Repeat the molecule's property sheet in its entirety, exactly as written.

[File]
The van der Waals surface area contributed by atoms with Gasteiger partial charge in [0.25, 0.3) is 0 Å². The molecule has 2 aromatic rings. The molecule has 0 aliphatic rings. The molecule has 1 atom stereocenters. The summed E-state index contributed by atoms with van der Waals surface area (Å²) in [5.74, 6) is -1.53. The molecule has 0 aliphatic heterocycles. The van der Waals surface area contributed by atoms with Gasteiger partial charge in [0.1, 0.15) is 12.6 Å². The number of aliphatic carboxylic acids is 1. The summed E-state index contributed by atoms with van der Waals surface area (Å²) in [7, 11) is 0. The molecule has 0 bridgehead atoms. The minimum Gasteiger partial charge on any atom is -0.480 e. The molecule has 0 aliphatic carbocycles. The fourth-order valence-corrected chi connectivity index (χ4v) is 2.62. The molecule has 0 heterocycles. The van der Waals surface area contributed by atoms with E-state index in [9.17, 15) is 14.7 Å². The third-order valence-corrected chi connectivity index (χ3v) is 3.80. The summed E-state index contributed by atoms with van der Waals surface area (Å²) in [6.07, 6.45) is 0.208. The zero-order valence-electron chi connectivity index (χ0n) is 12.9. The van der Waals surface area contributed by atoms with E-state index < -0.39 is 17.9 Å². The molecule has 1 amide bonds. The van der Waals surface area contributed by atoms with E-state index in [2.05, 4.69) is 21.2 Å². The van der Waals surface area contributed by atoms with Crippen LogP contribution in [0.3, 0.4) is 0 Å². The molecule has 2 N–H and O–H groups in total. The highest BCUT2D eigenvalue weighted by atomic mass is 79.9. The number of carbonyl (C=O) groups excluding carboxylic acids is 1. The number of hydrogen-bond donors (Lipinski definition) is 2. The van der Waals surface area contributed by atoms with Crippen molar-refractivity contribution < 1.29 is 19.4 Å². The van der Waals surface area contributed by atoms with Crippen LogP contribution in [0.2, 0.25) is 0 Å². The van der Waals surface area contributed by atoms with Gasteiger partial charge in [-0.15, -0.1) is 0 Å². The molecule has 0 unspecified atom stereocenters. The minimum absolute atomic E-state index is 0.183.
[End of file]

The van der Waals surface area contributed by atoms with Gasteiger partial charge in [0.25, 0.3) is 0 Å². The molecule has 2 aromatic rings. The molecule has 0 aliphatic rings. The molecule has 1 atom stereocenters. The summed E-state index contributed by atoms with van der Waals surface area (Å²) in [5.74, 6) is -1.53. The molecule has 0 aliphatic heterocycles. The van der Waals surface area contributed by atoms with Gasteiger partial charge in [0.1, 0.15) is 12.6 Å². The number of aliphatic carboxylic acids is 1. The summed E-state index contributed by atoms with van der Waals surface area (Å²) in [7, 11) is 0. The molecule has 0 bridgehead atoms. The minimum Gasteiger partial charge on any atom is -0.480 e. The molecule has 0 aliphatic carbocycles. The fourth-order valence-corrected chi connectivity index (χ4v) is 2.62. The molecule has 0 heterocycles. The van der Waals surface area contributed by atoms with E-state index in [9.17, 15) is 14.7 Å². The third-order valence-corrected chi connectivity index (χ3v) is 3.80. The summed E-state index contributed by atoms with van der Waals surface area (Å²) in [6.07, 6.45) is 0.208. The zero-order valence-electron chi connectivity index (χ0n) is 12.9. The van der Waals surface area contributed by atoms with E-state index < -0.39 is 17.9 Å². The molecule has 1 amide bonds. The van der Waals surface area contributed by atoms with E-state index in [2.05, 4.69) is 21.2 Å². The van der Waals surface area contributed by atoms with Crippen LogP contribution in [0.3, 0.4) is 0 Å². The molecule has 2 N–H and O–H groups in total. The highest BCUT2D eigenvalue weighted by atomic mass is 79.9. The number of carbonyl (C=O) groups excluding carboxylic acids is 1. The number of hydrogen-bond donors (Lipinski definition) is 2. The van der Waals surface area contributed by atoms with Crippen molar-refractivity contribution < 1.29 is 19.4 Å². The van der Waals surface area contributed by atoms with Crippen LogP contribution in [0.2, 0.25) is 0 Å². The van der Waals surface area contributed by atoms with Gasteiger partial charge in [-0.15, -0.1) is 0 Å². The molecule has 0 unspecified atom stereocenters. The minimum absolute atomic E-state index is 0.183.